Corporate Social Responsibility (CSR) policies too often sit on a website, poorly communicated, rarely visited and even more rarely understood by employees. So what can really bring them to life?
Employee volunteering is the most powerful mechanism that we come across at Business in the Community. For example, 80% of employees who take part in workplace volunteering say they are fully aware of the community investment policies put in place by their employer, this falls to 44% when employees who do not volunteer, according to Business in the Community’s (BITC) CommunityMark holders 2014-15 research, published in July 2015.
Volunteering brings corporate responsibility to life for staff; it connects them directly to the issues that are being focused on and they feel part of their employer’s efforts.
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BITC’s CommunityMark is its standard for excellence in community investment, and the 36 organisations that hold the standard are reaping the rewards of engaging their staff through volunteering.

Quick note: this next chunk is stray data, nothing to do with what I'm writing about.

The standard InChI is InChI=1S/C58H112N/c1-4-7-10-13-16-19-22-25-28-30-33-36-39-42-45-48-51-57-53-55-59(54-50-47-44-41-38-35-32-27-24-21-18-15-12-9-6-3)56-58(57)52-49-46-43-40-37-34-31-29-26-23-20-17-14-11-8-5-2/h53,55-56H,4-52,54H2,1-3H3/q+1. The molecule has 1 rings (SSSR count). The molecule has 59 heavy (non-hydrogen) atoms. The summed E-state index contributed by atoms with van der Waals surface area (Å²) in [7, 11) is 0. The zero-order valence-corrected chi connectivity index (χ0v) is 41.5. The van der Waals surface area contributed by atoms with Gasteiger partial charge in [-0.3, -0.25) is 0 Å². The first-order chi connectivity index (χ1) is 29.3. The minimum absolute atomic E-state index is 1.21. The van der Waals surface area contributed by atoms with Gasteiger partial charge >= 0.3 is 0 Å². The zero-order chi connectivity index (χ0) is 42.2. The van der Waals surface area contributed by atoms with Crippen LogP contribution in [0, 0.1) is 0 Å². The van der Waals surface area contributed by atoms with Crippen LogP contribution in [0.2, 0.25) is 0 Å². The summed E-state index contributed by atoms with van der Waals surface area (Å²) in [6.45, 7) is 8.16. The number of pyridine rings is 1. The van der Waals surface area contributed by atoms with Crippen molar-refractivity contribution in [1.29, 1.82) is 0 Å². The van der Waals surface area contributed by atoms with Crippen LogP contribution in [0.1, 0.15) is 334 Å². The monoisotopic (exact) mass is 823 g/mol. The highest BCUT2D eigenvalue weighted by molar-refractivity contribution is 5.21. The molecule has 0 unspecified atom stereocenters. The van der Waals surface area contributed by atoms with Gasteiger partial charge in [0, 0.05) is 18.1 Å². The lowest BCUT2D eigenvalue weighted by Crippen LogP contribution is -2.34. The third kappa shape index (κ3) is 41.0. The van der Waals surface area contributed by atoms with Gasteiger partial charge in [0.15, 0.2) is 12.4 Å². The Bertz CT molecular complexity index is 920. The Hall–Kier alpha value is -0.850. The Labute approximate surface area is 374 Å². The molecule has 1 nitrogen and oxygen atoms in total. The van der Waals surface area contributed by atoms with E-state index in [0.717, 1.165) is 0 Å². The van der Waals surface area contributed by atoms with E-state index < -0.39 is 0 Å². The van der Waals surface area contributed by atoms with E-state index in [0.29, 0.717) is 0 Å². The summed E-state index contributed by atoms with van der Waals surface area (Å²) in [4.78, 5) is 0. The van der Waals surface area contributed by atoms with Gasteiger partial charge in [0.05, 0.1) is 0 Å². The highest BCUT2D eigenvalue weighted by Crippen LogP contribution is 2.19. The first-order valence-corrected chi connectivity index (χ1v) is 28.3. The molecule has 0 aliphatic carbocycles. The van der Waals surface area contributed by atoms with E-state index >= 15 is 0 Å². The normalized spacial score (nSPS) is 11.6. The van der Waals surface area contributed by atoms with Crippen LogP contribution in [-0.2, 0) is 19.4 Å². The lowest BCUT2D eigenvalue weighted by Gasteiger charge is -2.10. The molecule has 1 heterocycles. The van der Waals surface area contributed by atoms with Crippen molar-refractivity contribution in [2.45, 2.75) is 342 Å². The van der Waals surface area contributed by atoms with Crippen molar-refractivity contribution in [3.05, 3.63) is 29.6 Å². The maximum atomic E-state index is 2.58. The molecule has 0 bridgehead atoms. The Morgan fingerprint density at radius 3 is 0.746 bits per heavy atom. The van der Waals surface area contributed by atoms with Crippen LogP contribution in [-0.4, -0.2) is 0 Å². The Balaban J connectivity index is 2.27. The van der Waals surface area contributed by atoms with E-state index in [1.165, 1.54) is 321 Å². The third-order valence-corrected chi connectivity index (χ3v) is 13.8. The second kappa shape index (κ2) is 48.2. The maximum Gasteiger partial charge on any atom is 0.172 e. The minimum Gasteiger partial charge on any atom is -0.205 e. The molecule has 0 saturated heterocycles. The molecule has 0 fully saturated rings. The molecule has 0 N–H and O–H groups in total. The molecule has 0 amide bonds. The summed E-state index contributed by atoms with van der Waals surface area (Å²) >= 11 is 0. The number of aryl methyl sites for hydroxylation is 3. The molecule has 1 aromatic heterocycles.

In fact, 75% of PricewaterhouseCoopers (PWC) staff that volunteer say it is helping them to develop faster and further in their roles. Zurich Insurance has seen volunteers report improved wellbeing and happiness (53%), increased understanding and empathy (61%), and increased awareness of social issues (68%). Manchester Airport Group reports that engagement is 18% higher in employees that volunteer. Significantly, the absence rate of volunteers is more than 3% lower than that of non-volunteers.
Employee volunteering as an engagement mechanism is only going to grow as the current government looks to build Britain’s volunteering culture. During the 2015 general election it announced that employees of large firms (those with over 250 staff) will be entitled to three volunteering days a year.
While details around the policy are still being worked out, it is sure to shine a much brighter light on employer-supported volunteering and the value it has.
Ethel Maldonado is community investment manager at Business in the Community.